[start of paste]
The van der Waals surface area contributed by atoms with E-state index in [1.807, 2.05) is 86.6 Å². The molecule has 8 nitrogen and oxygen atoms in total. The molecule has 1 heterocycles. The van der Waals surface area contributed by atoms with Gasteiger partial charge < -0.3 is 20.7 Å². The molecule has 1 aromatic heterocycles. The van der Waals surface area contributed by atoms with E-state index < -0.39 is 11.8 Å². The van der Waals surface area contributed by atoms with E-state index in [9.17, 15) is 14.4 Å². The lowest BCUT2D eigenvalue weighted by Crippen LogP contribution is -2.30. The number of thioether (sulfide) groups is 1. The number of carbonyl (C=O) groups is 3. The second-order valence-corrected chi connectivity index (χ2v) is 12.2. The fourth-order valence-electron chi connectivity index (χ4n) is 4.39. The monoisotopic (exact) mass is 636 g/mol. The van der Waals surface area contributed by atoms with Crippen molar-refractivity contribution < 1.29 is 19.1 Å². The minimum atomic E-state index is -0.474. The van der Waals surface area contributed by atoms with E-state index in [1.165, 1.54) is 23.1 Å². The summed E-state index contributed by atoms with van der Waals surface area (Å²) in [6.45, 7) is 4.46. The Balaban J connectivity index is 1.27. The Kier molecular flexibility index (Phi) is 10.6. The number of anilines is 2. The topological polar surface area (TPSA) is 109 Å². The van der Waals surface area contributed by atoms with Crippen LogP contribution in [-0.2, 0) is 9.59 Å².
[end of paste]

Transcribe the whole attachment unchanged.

The van der Waals surface area contributed by atoms with E-state index in [1.807, 2.05) is 86.6 Å². The molecule has 8 nitrogen and oxygen atoms in total. The molecule has 1 heterocycles. The van der Waals surface area contributed by atoms with Gasteiger partial charge < -0.3 is 20.7 Å². The molecule has 1 aromatic heterocycles. The van der Waals surface area contributed by atoms with E-state index < -0.39 is 11.8 Å². The van der Waals surface area contributed by atoms with E-state index in [9.17, 15) is 14.4 Å². The lowest BCUT2D eigenvalue weighted by Crippen LogP contribution is -2.30. The number of thioether (sulfide) groups is 1. The number of carbonyl (C=O) groups is 3. The second-order valence-corrected chi connectivity index (χ2v) is 12.2. The fourth-order valence-electron chi connectivity index (χ4n) is 4.39. The monoisotopic (exact) mass is 636 g/mol. The van der Waals surface area contributed by atoms with Crippen molar-refractivity contribution < 1.29 is 19.1 Å². The minimum atomic E-state index is -0.474. The van der Waals surface area contributed by atoms with E-state index in [1.165, 1.54) is 23.1 Å². The summed E-state index contributed by atoms with van der Waals surface area (Å²) in [6.45, 7) is 4.46. The Balaban J connectivity index is 1.27. The Kier molecular flexibility index (Phi) is 10.6. The number of anilines is 2. The topological polar surface area (TPSA) is 109 Å². The van der Waals surface area contributed by atoms with Crippen LogP contribution in [-0.2, 0) is 9.59 Å².